Any of a class of highly stable organic compounds prepared by the reaction of chlorine with biphenyl, a two-ring compound. The commercial product, a mix of several PCB isomers, is a colourless, viscous liquid that is almost insoluble in water, does not degrade under high temperatures, and is a good electrical insulator (see dielectric). PCBs became widely used as lubricants, heat-transfer fluids, and fire-resistant dielectric fluids in transformers and capacitors in the 1930s and '40s. In the mid 1970s they were found to cause liver dysfunction in humans and came under suspicion as carcinogens; their manufacture and use were consequently restricted in the U.S. and many other countries, though illegal dumping by manufacturers continued. They persist in the environment and have entered the food chain, causing great harm especially to invertebrates and fish.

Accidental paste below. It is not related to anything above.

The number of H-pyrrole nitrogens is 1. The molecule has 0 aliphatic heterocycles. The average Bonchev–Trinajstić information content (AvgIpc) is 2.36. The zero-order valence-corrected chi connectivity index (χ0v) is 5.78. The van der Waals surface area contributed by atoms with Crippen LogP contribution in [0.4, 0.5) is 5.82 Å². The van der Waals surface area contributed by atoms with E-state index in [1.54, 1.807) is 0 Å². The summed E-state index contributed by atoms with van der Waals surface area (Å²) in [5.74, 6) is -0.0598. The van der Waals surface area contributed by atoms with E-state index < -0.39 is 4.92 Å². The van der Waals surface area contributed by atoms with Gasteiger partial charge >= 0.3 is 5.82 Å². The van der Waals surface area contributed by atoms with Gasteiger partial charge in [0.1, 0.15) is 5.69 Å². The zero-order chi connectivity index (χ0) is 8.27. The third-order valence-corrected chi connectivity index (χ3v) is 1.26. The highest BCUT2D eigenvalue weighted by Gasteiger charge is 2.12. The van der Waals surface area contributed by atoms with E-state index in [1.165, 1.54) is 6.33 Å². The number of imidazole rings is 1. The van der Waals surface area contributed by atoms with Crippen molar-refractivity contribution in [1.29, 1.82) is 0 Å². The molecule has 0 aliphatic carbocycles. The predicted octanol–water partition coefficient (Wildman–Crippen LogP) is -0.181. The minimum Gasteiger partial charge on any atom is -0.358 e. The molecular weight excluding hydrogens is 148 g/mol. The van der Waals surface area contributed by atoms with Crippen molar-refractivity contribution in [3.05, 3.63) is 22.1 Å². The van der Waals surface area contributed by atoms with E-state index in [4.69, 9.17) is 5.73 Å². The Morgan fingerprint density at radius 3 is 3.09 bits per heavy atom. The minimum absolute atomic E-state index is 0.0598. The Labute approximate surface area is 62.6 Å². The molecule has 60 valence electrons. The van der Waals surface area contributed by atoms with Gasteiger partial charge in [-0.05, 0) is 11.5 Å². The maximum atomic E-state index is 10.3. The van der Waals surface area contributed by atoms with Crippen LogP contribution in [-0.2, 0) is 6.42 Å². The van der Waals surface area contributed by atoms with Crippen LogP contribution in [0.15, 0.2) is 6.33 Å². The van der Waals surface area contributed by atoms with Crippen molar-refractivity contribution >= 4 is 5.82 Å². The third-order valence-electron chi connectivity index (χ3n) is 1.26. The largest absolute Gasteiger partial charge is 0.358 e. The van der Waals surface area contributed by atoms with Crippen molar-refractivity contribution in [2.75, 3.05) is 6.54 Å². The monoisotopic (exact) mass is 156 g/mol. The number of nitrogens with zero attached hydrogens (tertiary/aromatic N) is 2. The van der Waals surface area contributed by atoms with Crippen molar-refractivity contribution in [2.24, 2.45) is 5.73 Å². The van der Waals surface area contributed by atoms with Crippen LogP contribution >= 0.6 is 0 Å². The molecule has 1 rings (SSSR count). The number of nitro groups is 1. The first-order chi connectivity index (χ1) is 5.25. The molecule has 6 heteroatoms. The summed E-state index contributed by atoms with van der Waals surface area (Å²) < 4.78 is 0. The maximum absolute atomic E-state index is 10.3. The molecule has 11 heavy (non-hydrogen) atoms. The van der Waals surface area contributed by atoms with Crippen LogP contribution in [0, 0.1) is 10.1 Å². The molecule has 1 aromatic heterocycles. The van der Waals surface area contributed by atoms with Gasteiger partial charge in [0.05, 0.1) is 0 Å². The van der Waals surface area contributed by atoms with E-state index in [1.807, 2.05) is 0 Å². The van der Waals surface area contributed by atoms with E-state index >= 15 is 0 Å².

Variants of PCB

PCB in full polychlorinated biphenyl

This entry comes from Encyclopædia Britannica Concise.
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